Have you seen Pink Snow? In the spring and summer, melting snowpack may turn pink, this phenomenon is caused by a diverse community of microbes (algae, bacteria, and fungi) specifically adapted to live in the snow. These snow algae blooms are completely natural, but what triggers them is not yet well understood. What is known, is that these algae blooms can have a dramatic effect on snowmelt dynamics. So what can Pink Snow tell us about the future of our alpine ecosystems and why do these blooms occur? No historical records exist for blooms of algae on any mountain range, but Robin Kodner, along with the Living Snow Project’s unique team of backcountry enthusiasts, are out to change that by heading high into the mountains to study this natural phenomenon and discover the real story behind Pink Snow.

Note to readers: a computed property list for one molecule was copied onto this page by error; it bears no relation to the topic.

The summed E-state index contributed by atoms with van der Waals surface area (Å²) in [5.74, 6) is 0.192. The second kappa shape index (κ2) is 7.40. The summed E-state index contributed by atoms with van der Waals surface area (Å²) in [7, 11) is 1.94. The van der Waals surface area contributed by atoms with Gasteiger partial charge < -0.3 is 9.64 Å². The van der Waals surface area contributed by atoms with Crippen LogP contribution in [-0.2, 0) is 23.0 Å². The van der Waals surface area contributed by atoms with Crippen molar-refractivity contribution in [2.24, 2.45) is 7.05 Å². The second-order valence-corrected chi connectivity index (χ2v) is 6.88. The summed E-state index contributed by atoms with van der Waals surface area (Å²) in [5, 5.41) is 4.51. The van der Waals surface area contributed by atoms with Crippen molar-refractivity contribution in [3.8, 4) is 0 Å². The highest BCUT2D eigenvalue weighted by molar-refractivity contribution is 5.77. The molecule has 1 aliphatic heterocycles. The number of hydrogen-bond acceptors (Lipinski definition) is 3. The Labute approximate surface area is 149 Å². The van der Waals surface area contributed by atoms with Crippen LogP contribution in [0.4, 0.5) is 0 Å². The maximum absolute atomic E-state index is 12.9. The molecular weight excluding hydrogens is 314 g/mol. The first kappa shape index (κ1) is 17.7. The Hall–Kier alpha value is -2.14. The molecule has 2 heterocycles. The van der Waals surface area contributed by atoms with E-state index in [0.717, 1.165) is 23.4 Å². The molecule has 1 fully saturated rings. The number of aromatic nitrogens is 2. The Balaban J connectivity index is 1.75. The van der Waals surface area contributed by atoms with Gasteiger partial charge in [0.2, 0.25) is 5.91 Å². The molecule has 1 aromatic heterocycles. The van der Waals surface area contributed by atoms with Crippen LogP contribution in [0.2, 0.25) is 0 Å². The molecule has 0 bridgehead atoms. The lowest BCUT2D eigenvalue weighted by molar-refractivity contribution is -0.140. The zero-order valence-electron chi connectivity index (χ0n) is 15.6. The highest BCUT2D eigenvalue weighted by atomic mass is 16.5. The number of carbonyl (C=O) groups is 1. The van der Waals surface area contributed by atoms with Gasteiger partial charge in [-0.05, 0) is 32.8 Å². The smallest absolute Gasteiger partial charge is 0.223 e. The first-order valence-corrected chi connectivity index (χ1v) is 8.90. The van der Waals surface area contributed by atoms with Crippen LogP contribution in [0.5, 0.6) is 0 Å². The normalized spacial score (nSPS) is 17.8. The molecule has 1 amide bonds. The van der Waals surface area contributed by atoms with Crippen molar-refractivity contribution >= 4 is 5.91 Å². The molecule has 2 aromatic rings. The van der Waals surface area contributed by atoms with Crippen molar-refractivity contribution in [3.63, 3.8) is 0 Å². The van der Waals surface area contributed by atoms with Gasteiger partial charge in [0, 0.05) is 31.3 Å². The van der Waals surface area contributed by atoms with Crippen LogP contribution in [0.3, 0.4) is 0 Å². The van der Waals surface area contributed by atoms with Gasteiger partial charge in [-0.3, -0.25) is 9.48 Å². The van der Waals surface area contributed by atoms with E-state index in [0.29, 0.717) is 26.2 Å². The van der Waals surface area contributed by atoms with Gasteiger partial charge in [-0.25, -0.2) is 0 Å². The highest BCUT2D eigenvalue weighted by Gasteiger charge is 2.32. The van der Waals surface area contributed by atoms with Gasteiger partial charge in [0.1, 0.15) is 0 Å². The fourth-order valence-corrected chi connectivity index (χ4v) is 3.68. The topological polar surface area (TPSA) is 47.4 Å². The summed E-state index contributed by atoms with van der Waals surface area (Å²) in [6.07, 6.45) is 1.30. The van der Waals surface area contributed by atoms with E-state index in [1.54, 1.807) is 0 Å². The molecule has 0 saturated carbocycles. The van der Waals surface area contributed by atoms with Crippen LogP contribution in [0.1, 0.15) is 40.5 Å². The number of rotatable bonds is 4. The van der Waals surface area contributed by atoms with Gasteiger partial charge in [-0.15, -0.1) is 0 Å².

Robin Kodner is an Associate Professor of Environmental Science at Western Washington University. Robin started her research career studying algal evolution over geologic time as a graduate student at Harvard University and has since moved on to study how modern algal communities respond to climate change through her postdoctoral fellowship at the University of Washington and her lab at WWU since 2012. Her passion for playing in both the mountains and ocean has driven Robin to focus her research on field-based studies. She uses environmental-based genomic and bioinformatics methods that integrate evolution with analysis of community structure and phylogeography. Currently, her lab works on the snow microbiome from the Pacific Northwest as a model to study how these communities evolve in response to environmental change, as well as studying microbial communities in Bellingham Bay and their response to changing ocean conditions over seasons and years. She founded and directs The Living Snow Project in 2017 to enable collection of large-scale datasets of pink snow and engage the community in her research. Robin has also been an outdoor educator in the mountains and on sailboats, using these environments as platforms for teaching basic sciences.